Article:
Additionally, because Scherzer was a Type A free agent and was offered salary arbitration by Detroit, the Nationals will forfeit their 1st round pick, 27th overall, in next June’s amateur draft. As we witnessed first-hand in 2013 when the team did not have a 1st-round pick due to signing Rafael Soriano, lacking that pick and only having a late 2nd-round pick on Day 1 of the draft significantly impacts the elite-level talent you can acquire that summer. The Nationals farm system is currently in fine shape, but this “absent” prospect and the projection of late 1st-round picks in the next few years could have negative consequences down the road.
These concerns aside, the Nationals must be commended for such an aggressive move, as Scherzer’s acquisition gives Washington 3 of the best 15 pitchers in baseball and one of the best starting rotations in recent memory. Combined with average or better position players at all 8 starting positions, Washington has the strongest projected roster in the National League and should begin 2015 as the Vegas favorite to capture the World Series.
Scherzer should give Washington 4-5 more seasons of terrific production on the field, with the last two seasons feeling like a sunk cost of acquiring a premium free agent. This realistic probability, along with the possible negative impact to the farm system, and extreme dollars involved, makes this signing feel extremely risky to the long-term health of the organization. Yet much of this peril is mitigated by the fact that so much of the financial obligation is deferred into the future, allowing the team flexibility in navigating this financial debt.
As mentioned above, this move will likely have roster consequences in the forthcoming weeks, but in a vacuum, the Nationals just signed an elite free agent to an expensive but not outlandish contract – at least in baseball terms. A risky contract like this goes against my nature, but even acknowledging for the potential future negative ramifications for the franchise, I “Scher-ly” like this signing for Washington.Dexter Fowler and the Cubs’ Improbably Perfect Offseason; Luis Valbuena and the Astros’ Newfound Balance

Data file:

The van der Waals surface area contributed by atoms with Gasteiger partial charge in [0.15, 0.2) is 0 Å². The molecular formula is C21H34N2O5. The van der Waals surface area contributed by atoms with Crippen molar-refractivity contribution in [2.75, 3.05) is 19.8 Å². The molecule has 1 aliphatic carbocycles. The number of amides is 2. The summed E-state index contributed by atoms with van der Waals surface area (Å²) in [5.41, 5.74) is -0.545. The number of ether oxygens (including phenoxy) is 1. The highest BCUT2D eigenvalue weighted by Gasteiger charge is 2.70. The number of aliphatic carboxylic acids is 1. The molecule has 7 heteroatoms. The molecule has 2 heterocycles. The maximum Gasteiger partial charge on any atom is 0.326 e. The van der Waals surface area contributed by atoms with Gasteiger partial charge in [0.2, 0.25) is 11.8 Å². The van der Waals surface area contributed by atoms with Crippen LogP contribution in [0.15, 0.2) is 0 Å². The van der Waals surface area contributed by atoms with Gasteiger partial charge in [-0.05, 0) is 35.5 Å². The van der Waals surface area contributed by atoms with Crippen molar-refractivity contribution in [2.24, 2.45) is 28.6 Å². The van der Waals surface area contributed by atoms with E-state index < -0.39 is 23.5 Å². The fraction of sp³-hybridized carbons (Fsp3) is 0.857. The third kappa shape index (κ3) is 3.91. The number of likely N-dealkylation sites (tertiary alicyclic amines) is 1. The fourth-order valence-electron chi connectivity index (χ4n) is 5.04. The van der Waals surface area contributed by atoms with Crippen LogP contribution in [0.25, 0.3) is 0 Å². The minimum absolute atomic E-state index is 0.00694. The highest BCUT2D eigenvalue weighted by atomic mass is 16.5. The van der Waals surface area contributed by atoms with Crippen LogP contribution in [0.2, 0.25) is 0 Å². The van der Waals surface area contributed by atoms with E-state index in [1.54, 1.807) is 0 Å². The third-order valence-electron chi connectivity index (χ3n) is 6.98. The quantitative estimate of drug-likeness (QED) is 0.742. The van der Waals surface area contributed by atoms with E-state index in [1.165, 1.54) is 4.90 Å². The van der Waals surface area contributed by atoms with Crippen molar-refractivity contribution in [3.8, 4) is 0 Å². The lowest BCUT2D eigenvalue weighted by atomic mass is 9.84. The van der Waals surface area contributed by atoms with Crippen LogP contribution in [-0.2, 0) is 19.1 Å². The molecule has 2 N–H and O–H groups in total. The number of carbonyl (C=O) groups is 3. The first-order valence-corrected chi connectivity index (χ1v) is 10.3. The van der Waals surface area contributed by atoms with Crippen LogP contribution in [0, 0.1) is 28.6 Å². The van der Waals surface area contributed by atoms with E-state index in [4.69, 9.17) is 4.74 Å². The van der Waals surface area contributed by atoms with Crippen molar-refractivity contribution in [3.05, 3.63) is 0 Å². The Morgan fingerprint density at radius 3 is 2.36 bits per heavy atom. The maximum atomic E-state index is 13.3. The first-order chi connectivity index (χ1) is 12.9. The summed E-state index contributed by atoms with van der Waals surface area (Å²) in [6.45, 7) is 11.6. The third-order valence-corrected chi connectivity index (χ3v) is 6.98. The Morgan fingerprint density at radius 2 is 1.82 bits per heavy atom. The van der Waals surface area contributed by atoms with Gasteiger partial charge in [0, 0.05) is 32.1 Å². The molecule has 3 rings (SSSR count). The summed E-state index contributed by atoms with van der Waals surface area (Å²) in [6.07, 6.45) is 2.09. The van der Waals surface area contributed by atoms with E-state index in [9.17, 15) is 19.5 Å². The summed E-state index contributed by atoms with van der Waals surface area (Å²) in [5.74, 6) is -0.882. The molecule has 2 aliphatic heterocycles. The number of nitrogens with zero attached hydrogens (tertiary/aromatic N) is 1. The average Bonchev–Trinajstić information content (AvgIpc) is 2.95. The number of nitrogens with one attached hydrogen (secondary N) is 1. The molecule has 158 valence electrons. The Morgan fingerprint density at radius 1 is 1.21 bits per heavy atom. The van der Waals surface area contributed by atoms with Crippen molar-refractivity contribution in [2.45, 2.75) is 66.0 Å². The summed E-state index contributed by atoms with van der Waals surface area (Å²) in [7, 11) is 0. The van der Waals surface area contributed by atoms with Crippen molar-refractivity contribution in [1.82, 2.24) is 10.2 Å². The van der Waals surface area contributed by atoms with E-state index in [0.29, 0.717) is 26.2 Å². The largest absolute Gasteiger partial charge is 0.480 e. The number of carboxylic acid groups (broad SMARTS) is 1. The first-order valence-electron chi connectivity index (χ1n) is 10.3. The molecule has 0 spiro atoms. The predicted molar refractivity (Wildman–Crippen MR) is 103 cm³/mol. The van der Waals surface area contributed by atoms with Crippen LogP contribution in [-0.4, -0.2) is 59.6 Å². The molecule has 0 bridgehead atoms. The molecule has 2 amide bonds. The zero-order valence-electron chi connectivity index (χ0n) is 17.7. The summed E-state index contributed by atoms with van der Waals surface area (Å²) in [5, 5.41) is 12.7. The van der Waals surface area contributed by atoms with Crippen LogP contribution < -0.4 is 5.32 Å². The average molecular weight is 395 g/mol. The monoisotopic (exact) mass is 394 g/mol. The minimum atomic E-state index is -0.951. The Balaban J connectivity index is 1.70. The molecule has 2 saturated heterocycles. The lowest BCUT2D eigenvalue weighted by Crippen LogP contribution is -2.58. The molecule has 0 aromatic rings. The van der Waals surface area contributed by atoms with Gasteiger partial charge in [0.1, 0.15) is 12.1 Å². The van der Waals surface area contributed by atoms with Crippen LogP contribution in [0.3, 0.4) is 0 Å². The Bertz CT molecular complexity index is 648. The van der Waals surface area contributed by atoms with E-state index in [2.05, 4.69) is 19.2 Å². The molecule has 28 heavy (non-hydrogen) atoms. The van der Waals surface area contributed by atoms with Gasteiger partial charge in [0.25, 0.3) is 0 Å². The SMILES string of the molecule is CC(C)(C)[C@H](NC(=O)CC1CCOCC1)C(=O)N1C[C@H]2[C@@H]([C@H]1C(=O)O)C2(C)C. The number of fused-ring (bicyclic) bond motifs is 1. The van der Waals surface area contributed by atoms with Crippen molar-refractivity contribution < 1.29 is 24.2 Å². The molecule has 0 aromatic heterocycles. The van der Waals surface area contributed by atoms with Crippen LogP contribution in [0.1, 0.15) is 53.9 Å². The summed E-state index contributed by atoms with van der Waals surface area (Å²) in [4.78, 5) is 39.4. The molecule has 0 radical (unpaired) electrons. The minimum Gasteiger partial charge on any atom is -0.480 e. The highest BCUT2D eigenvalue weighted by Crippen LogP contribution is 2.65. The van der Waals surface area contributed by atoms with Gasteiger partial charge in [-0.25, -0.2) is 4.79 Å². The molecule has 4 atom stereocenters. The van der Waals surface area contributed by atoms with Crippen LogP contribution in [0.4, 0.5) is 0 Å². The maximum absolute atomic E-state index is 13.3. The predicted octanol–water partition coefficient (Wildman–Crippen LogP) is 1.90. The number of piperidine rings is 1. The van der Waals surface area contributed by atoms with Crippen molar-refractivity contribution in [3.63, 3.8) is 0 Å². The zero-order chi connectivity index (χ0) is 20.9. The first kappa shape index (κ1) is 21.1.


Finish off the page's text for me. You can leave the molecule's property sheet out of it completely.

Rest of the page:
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Stupid question: How is a payment deferral like this legal? Also, didn’t the Mets do something similar years ago?
The only way this would be illegal is if it were banned in the CBA and neither the players nor the owers should want this. Deferrals allow players to have financial security in a profession where bankruptcy is quite common and they give owners financial flexibility. In fact, deferrals like this are routinely used in the business world as a retirement planning technique for executive level staff when they make too much money to contribute to an IRA and already max other retirement options.
As for the Mets, yes they did. They converted the last year and $5.9 million of Bobby Bollina’s contract into a 25 year annuity paying roughly $1.2 M a year starting in 2011 after the 1999 season. They are paying about an 8% interest rate using the TMV. Jeff Wilpon did this mostly because of his “investment” with Bernie Madoff, thinking he would make 2-3x the approx. $30 M payout. The Nats however won’t be paying any interest on this contract, so it is roughly a equal to a 7 year $170M contract.